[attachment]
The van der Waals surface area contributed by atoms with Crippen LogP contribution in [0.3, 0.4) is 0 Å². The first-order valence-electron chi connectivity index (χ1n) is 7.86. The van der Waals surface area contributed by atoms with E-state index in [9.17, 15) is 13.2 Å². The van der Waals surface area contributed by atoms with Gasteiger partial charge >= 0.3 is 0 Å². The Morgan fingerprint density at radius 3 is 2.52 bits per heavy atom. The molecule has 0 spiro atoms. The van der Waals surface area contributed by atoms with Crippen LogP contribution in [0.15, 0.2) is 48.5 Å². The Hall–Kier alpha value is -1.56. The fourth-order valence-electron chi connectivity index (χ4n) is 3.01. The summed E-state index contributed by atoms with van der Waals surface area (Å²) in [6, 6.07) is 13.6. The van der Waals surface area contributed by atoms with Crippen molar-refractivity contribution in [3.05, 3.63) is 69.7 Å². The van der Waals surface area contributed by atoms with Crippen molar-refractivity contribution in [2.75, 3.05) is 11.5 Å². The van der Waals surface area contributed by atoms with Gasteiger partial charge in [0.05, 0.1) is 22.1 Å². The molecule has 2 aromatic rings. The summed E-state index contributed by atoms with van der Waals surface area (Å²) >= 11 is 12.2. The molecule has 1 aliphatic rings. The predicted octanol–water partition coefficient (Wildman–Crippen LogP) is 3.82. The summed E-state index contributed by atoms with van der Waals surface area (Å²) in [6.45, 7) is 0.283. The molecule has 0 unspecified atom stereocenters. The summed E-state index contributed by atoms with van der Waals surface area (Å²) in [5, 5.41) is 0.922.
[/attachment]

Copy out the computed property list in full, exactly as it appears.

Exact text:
The van der Waals surface area contributed by atoms with Crippen LogP contribution in [0.3, 0.4) is 0 Å². The first-order valence-electron chi connectivity index (χ1n) is 7.86. The van der Waals surface area contributed by atoms with E-state index in [9.17, 15) is 13.2 Å². The van der Waals surface area contributed by atoms with Gasteiger partial charge >= 0.3 is 0 Å². The Morgan fingerprint density at radius 3 is 2.52 bits per heavy atom. The molecule has 0 spiro atoms. The van der Waals surface area contributed by atoms with Crippen LogP contribution in [0.15, 0.2) is 48.5 Å². The Hall–Kier alpha value is -1.56. The fourth-order valence-electron chi connectivity index (χ4n) is 3.01. The summed E-state index contributed by atoms with van der Waals surface area (Å²) in [6, 6.07) is 13.6. The van der Waals surface area contributed by atoms with Crippen molar-refractivity contribution in [3.05, 3.63) is 69.7 Å². The van der Waals surface area contributed by atoms with Crippen molar-refractivity contribution in [2.75, 3.05) is 11.5 Å². The van der Waals surface area contributed by atoms with Gasteiger partial charge in [0.05, 0.1) is 22.1 Å². The molecule has 2 aromatic rings. The summed E-state index contributed by atoms with van der Waals surface area (Å²) >= 11 is 12.2. The molecule has 1 aliphatic rings. The predicted octanol–water partition coefficient (Wildman–Crippen LogP) is 3.82. The summed E-state index contributed by atoms with van der Waals surface area (Å²) in [6.45, 7) is 0.283. The molecule has 0 unspecified atom stereocenters. The summed E-state index contributed by atoms with van der Waals surface area (Å²) in [5, 5.41) is 0.922.